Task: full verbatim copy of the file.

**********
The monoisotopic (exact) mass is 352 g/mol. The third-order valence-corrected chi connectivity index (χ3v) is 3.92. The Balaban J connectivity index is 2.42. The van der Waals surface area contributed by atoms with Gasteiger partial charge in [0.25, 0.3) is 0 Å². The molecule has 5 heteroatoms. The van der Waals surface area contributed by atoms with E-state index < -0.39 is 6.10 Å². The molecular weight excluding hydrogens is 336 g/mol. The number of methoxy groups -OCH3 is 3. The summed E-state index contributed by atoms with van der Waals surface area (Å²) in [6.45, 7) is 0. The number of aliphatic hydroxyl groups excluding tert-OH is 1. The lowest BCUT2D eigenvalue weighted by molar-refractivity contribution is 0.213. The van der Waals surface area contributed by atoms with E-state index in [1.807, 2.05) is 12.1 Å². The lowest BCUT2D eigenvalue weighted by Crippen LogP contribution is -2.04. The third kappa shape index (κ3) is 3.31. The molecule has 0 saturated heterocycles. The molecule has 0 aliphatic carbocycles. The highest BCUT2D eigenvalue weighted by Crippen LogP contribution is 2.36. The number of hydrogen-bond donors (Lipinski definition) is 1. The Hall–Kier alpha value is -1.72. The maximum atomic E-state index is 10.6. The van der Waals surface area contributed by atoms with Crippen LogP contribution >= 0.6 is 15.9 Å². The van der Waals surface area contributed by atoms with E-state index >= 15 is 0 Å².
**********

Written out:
The monoisotopic (exact) mass is 352 g/mol. The third-order valence-corrected chi connectivity index (χ3v) is 3.92. The Balaban J connectivity index is 2.42. The van der Waals surface area contributed by atoms with Gasteiger partial charge in [0.25, 0.3) is 0 Å². The molecule has 5 heteroatoms. The van der Waals surface area contributed by atoms with E-state index < -0.39 is 6.10 Å². The molecular weight excluding hydrogens is 336 g/mol. The number of methoxy groups -OCH3 is 3. The summed E-state index contributed by atoms with van der Waals surface area (Å²) in [6.45, 7) is 0. The number of aliphatic hydroxyl groups excluding tert-OH is 1. The lowest BCUT2D eigenvalue weighted by molar-refractivity contribution is 0.213. The van der Waals surface area contributed by atoms with E-state index in [1.807, 2.05) is 12.1 Å². The lowest BCUT2D eigenvalue weighted by Crippen LogP contribution is -2.04. The third kappa shape index (κ3) is 3.31. The molecule has 0 saturated heterocycles. The molecule has 0 aliphatic carbocycles. The highest BCUT2D eigenvalue weighted by Crippen LogP contribution is 2.36. The number of hydrogen-bond donors (Lipinski definition) is 1. The Hall–Kier alpha value is -1.72. The maximum atomic E-state index is 10.6. The van der Waals surface area contributed by atoms with Crippen LogP contribution >= 0.6 is 15.9 Å². The van der Waals surface area contributed by atoms with E-state index >= 15 is 0 Å².